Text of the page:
Do you know what a child advocacy center is? Usually referred to as a “CAC?”
Taylor Shultz, Director of Awareness and Development at the Monongalia County Child Advocacy Center, provided this guest post.
What is a Child Advocacy Center (CAC)?
The idea of a child advocacy center–aka CAC–was created to address the distressing and often traumatic scenario of a child having to repeatedly disclose abuse to multiple adult strangers.
“Disclosing is when a survivor informs a trusted family member, friend, or the authorities that abuse took place.”
CACs provide a safe and welcoming environment where a trained professional interviews alleged child victims of abuse one time only. During that process, members of the multidisciplinary team observe the forensic interview from outside the room.
CACs then work collaboratively with law enforcement, child protection workers, prosecutors, mental health professionals, medical professionals, and victim advocates to improve the child’s circumstance.
In addition to forensic interviews, CACs often provide other services to help the child and their family with the healing process.
According to the National Children’s Alliance, child advocacy centers (CACs) provide a coordinated, evidence-based response to children experiencing abuse in all 50 states.
Where is your local CAC?
West Virginia has 21 CACs that cover 46 counties. If you reside in Monongalia County, the Monongalia County Child Advocacy Center (MCCAC) is your CAC.
MCCAC operates four programs to best serve children and families in the community:
- Child Advocacy Center (CAC) Program
- Community Education (CE) Program
- Preventative Care (PC) Program
- Drug Endangered Children (DEC) Program
Note: Children and families have no out-of-pocket expenses for participating in these programs.
The main program that MCCAC runs is the CAC Program. This program consists of three main resiliency-building services:
- forensic interviews
- family advocacy
Some or all of these services are offered by CACs throughout the country. What do these processes entail?
Forensic interviews are provided to children who may have experienced abuse or who have witnessed a crime or other violent acts. The primary purpose of a forensic interview is to help ensure the safety of the child as well as other children in the community.
Forensic interviews are provided in a safe and child-friendly environment. These interviews are remotely observed by representatives of the agencies involved in the investigation. The MCCAC currently has four full-time forensic interviewers on staff.
Not all CACs provide therapy, but MCCAC does! They currently have four part-time therapists on staff who provide trauma-focused and research-based therapy at the center, as well as at schools in the area, to help children heal from their trauma.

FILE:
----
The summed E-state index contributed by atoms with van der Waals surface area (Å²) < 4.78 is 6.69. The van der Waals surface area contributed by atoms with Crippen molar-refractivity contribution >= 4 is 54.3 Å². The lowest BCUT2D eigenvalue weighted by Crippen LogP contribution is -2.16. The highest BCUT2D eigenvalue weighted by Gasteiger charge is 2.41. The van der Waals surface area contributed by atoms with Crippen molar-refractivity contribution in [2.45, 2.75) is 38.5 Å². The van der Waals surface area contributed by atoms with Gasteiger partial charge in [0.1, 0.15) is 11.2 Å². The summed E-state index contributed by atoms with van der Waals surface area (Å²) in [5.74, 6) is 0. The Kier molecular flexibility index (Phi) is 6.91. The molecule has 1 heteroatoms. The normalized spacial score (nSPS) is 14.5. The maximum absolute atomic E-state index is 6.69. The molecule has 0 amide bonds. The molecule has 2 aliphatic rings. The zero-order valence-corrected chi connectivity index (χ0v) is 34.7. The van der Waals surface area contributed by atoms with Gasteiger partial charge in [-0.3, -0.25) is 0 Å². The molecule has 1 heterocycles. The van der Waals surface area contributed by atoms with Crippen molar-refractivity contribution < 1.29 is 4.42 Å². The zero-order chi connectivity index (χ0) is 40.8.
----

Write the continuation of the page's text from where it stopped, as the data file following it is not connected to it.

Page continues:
Family advocacy services are provided to clients and their families who have gone through the forensic interview process, as well as individuals who are in therapy at MCCAC.
These services can be anything from helping the family find resources in the community to providing support to the family during court appearances.
At MCCAC, the four Forensic Interviewers also serve as Family Advocates.
Are CACs effective?
MCCAC’s 2023 was a busy year. Results from our resiliency-building services show the incredible impact our team has had on the children in our community. The numbers below represent the number of resiliency-building services MCCAC provided in 2023:
- Forensic interviews: 246 – over double the number of forensic interviews conducted in 2022.
- Family Advocacy Services: 5,807
- Therapy Sessions: 1,195
What can you do to help the CAC in your community?
Support their upcoming events!
If you live in or near Monongalia County, West Virginia, here’s what the MCCAC has in store this spring.
April 14th – Child Abuse Prevention Community Event for Adults (details to come–you may see this woman behind the podium: )
May 17th – Girls’ Night Out 2024: Travel to the Tropics (ticketed fundraiser)
Donate– Impressed with what MCCAC does? Please consider making a donation here.
If you suspect child abuse or neglect, what should you do?
According to Stacy Deel, Chief Operations Officer at WVCAN, The West Virginia Child Advocacy Network: ““If anyone suspects a child under the age of 18 is being abused or neglected, or is at risk for abuse or neglect, they should make a report to DHHR’s Centralized Intake by calling 1-800-352-6513 and their local law enforcement agency. Once a referral is made through Child Protective Services and/or law enforcement, the Child Advocacy Center warmly welcomes the child and family to begin their path to healing.”
What about your community? Is there a CAC where you live?
*The featured image is identified as: “West Virginia Legislature, photo by Will Price.”